Tuesday, August 08, 2017

Employment Situation: Nonfarm Payrolls and Civilian Unemployment July 2017

The latest Employment Situation Report indicated that in July, net non-farm payrolls increased by 209,000 jobs overall with the private non-farm payrolls sub-component adding 205,000 jobs while the civilian unemployment rate declined to 4.3% over the same period.

Net private sector jobs increased 0.17% since last month climbing 1.68% above the level seen a year ago and climbing 7.08% above the peak level of employment seen in December 2007 prior to the Great Recession.

Employment Situation: Unemployment Duration July 2017

The latest employment situation report showed that conditions for the long term unemployed generally worsened in July.

Workers unemployed 27 weeks or more increased to 1.785 million or 25.9% of all unemployed workers while the median term of unemployment increased to 10.6 weeks and the average stay on unemployment increased to 24.9 weeks.



Employment Situation: Total Unemployment July 2017

The latest Employment Situation report showed that in July “total unemployment” including all marginally attached workers went flat at 8.6% while the traditionally reported unemployment rate declined to 4.3%.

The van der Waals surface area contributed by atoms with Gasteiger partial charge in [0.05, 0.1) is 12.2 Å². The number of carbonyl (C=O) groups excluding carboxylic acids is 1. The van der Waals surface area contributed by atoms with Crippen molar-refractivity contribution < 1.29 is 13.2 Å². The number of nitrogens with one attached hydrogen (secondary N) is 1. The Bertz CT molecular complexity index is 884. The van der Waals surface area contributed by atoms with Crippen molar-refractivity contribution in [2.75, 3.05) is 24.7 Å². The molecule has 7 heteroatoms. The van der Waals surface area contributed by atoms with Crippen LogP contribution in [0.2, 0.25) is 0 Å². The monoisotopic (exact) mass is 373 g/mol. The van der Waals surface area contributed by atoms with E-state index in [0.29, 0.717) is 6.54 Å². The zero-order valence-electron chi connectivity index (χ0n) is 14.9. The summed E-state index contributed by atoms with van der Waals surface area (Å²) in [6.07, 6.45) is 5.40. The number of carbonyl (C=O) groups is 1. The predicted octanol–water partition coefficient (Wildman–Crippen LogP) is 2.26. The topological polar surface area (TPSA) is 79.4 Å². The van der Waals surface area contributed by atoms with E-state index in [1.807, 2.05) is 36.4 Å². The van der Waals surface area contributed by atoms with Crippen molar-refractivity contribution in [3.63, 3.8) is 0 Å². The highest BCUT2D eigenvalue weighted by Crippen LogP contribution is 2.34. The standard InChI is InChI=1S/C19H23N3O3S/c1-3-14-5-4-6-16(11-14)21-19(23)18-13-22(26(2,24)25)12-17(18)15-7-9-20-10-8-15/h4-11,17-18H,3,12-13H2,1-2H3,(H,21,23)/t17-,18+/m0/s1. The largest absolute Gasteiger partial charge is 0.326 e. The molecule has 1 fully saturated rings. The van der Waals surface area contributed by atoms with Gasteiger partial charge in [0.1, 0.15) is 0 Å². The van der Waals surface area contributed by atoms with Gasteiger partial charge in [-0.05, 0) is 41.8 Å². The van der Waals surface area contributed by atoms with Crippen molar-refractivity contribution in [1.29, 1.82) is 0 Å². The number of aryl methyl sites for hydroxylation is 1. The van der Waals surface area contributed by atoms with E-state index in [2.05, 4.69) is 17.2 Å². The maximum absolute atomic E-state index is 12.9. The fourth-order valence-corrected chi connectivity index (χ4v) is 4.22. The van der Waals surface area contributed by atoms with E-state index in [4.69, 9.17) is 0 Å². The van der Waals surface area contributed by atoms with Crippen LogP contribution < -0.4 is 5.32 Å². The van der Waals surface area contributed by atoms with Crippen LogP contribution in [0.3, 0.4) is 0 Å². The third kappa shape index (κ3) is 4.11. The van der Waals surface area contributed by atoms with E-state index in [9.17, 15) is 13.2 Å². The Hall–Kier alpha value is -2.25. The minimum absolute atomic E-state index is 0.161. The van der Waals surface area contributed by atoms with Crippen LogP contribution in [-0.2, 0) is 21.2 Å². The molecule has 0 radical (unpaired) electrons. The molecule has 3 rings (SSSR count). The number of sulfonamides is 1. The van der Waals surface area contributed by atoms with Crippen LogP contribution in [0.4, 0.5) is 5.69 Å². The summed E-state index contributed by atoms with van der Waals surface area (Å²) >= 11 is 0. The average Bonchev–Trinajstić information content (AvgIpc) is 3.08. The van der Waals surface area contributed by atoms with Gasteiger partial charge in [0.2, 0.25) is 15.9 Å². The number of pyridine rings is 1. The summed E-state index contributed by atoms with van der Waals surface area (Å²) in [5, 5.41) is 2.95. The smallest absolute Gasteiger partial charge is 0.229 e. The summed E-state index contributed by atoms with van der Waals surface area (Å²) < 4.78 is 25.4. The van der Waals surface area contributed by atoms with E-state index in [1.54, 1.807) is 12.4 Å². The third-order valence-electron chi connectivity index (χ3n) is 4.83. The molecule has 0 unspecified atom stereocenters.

The traditional unemployment rate is calculated from the monthly household survey results using a fairly explicit definition of “unemployed” (essentially unemployed and currently looking for full time employment) leaving many workers to be considered effectively “on the margin” either employed in part time work when full time is preferred or simply unemployed and no longer looking for work.

The Bureau of Labor Statistics considers “marginally attached” workers (including discouraged workers) and persons who have settled for part time employment to be “underutilized” labor.

The broadest view of unemployment would include both traditionally unemployed workers and all other underutilized workers.

To calculate the “total” rate of unemployment we would simply use this larger group rather than the smaller and more restrictive “unemployed” group used in the traditional unemployment rate calculation.

Thursday, July 27, 2017

The Chicago Fed National Activity Index: June 2017

The latest release of the Chicago Federal Reserve National Activity Index (CFNAI) indicated that national economic activity improved in June with the index rising to a level of 0.13 from a weak level of -0.30 a month earlier while the three month moving average rose to a level of 0.06.

The CFNAI is a weighted average of 85 indicators of national economic activity collected into four overall categories of “production and income”, “employment, unemployment and income”, “personal consumption and housing” and “sales, orders and inventories”.

The Chicago Fed regards a value of zero for the total index as indicating that the national economy is expanding at its historical trend rate while a negative value indicates below average growth.